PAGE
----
CBO Social Security Options

Several people have written asking about specific Social Security tweaks and the relative magnitude of the ‘fix’ provided by them (yesterday’s post; earlier today).  Below is a summary table from the July 2010 CBO report on Social Security reform options.  The benefit of this report is that it shows different options (increase tax rate, increase wage to which the rate is applied, different ways to cut benefits, either directly or by indexing benefits, etc.) each run one at a time.  Summary Figure 1, from page XI of the report provides a useful overview of the different options and their relative effect on the actuarial balance of the OASDI trust fund balance, defined as follows: “present value of revenues plus the OASDI trust fund balance at the beginning of 2010, minus the present value of outlays from 2010-2084, minus a year’s worth of benefits as a reserve in 2085, expressed as a percentage of the present value of GDP from 2010-84.”

The shortfall for Social Security (degree to which now promised benefits are larger than expected revenue) is around 0.9% of GDP over the period 2010-84.  That is the amount (0.9% of GDP over this period) that must be made up one way or another.  The table below shows various fixes, also expressed as percent of GDP over the same period.  There are a variety of options, and certainly a mix of them, that could easily shore up Social Security for the next 75 years.  My preference would be to enhance minimum benefits, do something to address the problem of people outliving their private savings given the increasing life span, and then assume that a mixture of tax increases and benefit cuts for high income retirees will be necessary to get to a plan that could pass the House, the Senate and be signed by the President.  My strongest preference is not for a particular set of tweaks, but that we pick one/some of them and move ahead now.  The barriers to doing so are political, not technical. Later, I will write a bit more on how I see Social Security reform fitting into the overall budget debate and long range health care reform agenda.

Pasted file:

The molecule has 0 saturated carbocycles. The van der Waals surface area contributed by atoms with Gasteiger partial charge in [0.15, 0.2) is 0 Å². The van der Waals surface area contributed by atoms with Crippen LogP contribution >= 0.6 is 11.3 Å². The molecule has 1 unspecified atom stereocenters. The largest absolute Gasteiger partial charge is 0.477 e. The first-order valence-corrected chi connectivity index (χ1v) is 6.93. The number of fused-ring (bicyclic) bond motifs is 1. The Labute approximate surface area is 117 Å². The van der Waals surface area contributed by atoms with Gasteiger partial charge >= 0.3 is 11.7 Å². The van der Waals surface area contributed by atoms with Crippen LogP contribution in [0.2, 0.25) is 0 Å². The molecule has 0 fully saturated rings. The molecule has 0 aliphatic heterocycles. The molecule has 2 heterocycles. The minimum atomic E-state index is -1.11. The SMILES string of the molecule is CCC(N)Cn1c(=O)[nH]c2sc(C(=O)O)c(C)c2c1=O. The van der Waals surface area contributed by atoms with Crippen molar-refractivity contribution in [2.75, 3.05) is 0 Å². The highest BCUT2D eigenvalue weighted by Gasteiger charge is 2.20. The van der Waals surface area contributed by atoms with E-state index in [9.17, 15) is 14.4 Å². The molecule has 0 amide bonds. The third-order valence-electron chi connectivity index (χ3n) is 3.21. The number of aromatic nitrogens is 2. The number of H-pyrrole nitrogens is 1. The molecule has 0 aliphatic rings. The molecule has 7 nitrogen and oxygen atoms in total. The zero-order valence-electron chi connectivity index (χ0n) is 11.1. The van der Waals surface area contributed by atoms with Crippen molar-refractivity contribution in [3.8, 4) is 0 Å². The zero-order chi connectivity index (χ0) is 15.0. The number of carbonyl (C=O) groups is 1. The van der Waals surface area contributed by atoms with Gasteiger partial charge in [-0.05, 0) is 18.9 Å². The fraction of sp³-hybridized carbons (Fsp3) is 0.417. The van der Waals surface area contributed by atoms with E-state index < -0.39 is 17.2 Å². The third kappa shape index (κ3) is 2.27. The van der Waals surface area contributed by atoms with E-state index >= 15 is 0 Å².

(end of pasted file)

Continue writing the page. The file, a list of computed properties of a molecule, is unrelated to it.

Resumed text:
About Don Taylor
Professor of Public Policy at Duke University (with appointments in Business, Nursing, Community and Family Medicine, and the Duke Clinical Research Institute). I am one of the founding faculty of the Margolis Center for Health Policy, and currently serve as Chair of Duke's University Priorities Committee (UPC). My research focuses on improving care for persons who are dying, and I am co-PI of a CMMI award in Community Based Palliative Care. I teach both undergrads and grad students at Duke. On twitter @donaldhtaylorjr

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